What everyone doesn’t know

2012-02-03 08:56

There’s a retrospective exhibition celebrating the work of the late sculptor and printmaker Nhlanhla Xaba at the Gallery AOP (art on paper) at 44 Stanley in Milpark, Joburg.

Titled What Everyone Knows, the show should move us to wonder about the opposite: what everyone doesn’t know– perhaps by first confronting the meaning of what was lost when Xaba made his mortal transition through the fire that gutted the Artist Proof studios in March 2003.

Everybody knows that, physically, the artist died that fateful night in Newtown, Joburg.

Xaba was known to sleep at the studios. At the time, he was working on a body of work that would have become part of a solo exhibition later that year.

So in a way, the current show tries to answer the question of what we would have known about the artist had he made that exhibition.

The curators of the current show have included one print that was salvaged from the gutted studio’s remains. It’s titled Devastated, Desolated Home – Sharpeville (2001).

Though this etching originally formed part of the Sharpeville Remembered portfolio, it now sits with more biting poetics of disaster in this retrospective.

It depicts the squalor of a devastated township neighbourhood of tin houses. Presumably a post-massacre view of Sharpeville itself, the houses appear hollow and without any sign of human inhabitants, except for the wreckage that suggests some brutal human activity.

These political themes in Xaba’s work are credited to the influences he enjoyed from Matsemela Manaka, the late artist-activist with black consciousness leanings. The two worked together from 1986 after Xaba enrolled at the African Institute of Art at Funda Centre in Diepkloof, Soweto.

The work produced around that time bears witness to these politics, both in style and theme. The three linocuts, two sharing the title of Homeward Bound II and On Freedom Road depict a scene of rural African life.

The one Homeward Bound II features a boy herding cows towards a waterhole. It’s rendered in a three colour reduction technique.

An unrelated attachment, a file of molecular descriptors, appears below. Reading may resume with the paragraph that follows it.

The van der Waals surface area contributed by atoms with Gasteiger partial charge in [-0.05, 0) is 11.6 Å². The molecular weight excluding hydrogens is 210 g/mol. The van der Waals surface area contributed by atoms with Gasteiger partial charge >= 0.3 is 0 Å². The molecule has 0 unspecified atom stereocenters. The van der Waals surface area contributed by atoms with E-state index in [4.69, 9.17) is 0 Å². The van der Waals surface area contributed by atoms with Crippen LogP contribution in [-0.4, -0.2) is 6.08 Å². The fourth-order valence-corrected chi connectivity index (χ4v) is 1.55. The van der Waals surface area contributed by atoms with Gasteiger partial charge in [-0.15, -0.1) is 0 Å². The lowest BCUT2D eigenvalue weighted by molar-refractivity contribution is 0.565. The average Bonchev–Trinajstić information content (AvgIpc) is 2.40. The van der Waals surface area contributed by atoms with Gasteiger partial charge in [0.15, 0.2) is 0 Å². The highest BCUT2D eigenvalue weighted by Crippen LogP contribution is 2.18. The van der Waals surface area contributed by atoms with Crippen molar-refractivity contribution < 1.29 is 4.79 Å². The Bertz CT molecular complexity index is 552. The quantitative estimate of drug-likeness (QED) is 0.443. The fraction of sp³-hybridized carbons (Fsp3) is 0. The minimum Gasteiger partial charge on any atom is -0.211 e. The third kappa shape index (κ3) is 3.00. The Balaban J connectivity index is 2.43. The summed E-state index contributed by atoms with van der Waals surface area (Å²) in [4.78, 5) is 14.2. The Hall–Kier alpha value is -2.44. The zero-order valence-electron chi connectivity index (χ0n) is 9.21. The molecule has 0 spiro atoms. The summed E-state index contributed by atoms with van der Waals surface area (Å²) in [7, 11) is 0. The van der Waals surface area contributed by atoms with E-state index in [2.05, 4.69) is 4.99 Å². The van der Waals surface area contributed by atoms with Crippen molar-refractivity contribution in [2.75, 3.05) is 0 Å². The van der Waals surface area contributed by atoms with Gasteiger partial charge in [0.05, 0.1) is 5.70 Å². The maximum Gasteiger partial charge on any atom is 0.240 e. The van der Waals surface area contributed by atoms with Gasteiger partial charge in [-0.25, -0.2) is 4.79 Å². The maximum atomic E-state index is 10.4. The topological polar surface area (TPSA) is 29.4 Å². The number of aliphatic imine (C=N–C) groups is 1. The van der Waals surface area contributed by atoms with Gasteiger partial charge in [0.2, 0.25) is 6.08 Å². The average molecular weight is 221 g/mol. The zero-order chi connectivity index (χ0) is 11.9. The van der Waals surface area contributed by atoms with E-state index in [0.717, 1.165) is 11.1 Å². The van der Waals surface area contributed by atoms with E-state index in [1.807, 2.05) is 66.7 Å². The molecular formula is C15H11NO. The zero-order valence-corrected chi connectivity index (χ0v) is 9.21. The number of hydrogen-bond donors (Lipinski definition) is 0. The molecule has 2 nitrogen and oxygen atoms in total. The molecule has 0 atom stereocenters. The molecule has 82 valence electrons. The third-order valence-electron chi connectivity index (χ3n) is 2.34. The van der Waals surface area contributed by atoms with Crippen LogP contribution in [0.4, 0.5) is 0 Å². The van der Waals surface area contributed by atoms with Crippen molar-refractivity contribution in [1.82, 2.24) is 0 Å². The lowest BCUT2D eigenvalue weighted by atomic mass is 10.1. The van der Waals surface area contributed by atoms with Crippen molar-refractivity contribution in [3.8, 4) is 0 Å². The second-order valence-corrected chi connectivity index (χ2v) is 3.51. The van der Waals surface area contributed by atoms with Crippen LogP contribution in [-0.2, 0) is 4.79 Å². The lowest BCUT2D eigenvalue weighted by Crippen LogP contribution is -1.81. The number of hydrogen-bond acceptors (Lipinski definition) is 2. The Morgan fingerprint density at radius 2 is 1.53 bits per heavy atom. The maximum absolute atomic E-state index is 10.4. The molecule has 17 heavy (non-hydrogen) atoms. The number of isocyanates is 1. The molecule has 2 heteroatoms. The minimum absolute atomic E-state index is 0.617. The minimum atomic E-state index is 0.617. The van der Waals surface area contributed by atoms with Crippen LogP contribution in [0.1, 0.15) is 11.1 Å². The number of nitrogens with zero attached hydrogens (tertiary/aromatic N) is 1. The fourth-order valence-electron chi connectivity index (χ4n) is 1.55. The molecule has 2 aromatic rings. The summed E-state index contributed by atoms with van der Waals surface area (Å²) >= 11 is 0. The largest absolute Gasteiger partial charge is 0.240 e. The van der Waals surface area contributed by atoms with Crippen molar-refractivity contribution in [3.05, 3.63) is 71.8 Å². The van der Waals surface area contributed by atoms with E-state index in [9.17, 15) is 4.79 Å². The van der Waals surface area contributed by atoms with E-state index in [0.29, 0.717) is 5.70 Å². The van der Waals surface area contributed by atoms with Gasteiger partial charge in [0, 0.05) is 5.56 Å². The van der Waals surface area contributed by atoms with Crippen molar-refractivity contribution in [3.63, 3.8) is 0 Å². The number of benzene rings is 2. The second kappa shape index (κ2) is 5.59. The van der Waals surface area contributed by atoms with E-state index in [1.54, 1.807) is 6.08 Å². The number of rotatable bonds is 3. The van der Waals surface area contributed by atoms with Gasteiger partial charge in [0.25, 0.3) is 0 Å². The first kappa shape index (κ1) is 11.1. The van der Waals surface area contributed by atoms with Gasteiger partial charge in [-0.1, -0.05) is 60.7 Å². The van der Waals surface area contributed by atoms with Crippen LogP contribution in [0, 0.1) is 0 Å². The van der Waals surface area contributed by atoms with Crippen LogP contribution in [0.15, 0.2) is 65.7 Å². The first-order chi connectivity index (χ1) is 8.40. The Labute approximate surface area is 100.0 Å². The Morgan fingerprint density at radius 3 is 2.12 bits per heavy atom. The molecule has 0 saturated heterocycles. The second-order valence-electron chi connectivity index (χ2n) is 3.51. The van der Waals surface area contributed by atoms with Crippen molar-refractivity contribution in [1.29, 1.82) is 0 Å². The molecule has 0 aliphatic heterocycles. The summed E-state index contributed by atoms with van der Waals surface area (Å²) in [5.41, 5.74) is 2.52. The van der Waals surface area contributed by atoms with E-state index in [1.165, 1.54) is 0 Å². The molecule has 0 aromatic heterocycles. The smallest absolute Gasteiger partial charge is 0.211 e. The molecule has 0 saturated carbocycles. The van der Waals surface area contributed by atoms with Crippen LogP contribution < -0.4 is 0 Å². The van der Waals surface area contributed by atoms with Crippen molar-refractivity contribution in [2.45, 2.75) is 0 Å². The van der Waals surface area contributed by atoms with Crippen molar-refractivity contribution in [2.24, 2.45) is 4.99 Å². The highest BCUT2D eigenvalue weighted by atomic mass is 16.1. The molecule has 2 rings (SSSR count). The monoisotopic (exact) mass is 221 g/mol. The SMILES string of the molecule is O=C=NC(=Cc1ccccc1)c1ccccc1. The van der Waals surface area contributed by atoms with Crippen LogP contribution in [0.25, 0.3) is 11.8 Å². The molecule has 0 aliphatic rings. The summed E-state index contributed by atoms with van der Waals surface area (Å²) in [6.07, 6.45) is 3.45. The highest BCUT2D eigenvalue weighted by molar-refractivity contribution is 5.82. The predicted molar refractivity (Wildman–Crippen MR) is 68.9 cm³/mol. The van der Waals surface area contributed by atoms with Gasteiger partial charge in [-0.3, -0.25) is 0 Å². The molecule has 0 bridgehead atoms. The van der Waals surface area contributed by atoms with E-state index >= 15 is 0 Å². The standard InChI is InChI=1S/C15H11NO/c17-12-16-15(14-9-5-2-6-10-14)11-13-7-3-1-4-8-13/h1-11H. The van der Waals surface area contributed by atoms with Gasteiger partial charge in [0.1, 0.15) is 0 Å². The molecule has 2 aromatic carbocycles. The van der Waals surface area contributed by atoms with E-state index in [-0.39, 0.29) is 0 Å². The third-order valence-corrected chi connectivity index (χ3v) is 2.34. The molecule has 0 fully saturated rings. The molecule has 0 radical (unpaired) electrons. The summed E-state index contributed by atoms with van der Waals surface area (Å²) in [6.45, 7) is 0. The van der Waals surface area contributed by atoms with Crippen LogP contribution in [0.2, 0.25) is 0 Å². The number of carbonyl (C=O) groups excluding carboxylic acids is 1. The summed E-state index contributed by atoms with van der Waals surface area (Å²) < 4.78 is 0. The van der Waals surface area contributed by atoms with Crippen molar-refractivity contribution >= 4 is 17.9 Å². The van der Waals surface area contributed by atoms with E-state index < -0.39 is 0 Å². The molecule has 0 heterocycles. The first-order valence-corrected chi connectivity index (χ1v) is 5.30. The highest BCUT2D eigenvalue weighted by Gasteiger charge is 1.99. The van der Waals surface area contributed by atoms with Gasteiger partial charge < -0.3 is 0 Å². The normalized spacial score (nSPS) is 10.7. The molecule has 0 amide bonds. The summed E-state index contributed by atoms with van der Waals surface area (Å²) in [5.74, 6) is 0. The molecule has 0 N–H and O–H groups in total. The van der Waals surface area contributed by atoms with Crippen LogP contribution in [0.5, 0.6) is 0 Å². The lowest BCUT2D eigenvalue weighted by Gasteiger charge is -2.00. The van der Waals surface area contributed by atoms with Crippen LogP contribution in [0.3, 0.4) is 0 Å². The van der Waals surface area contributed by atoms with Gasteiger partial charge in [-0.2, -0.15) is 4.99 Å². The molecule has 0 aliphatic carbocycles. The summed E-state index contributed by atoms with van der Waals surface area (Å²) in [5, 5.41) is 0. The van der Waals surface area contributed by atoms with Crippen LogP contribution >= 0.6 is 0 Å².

The second in that duet is a light hearted motif of two children receiving a parent who returns home on the back of a donkey with some treats.

However, the political euphoria of the mid 90s gave way to the sobering social challenges of a teething democracy at the turn of the century.

In 2001, he created South Africa Between A Dungeon of Hope. It’s a gloomy and brooding triptych with thick crimson motif. Here, the artist sells very little hope, if any.

However, it is Xaba’s mid-90s work that gives this exhibition its exciting colour. He was experimenting with a background technique called rainbow roll.

It involves printing an abstract colour pattern as a base before pressing the etched plate with the intended image on top.

The Making Of Inauguration, which represents one of the wings of the Union Buildings reflects on the moment of the first installation of the first democratically-elected president.

Political Turmoil and Culture Vulture at the Crossroads, also from 1944, is done in the same style. However, as we celebrated the political breakthrough, Xaba was already concerned with the plight and role of artists in a changed country.

He would later be awarded the highest accolade, Standard Bank Young Artist of the Year, in 1998.

» See more of Xaba’s work: citypress.co.za/Multimedia

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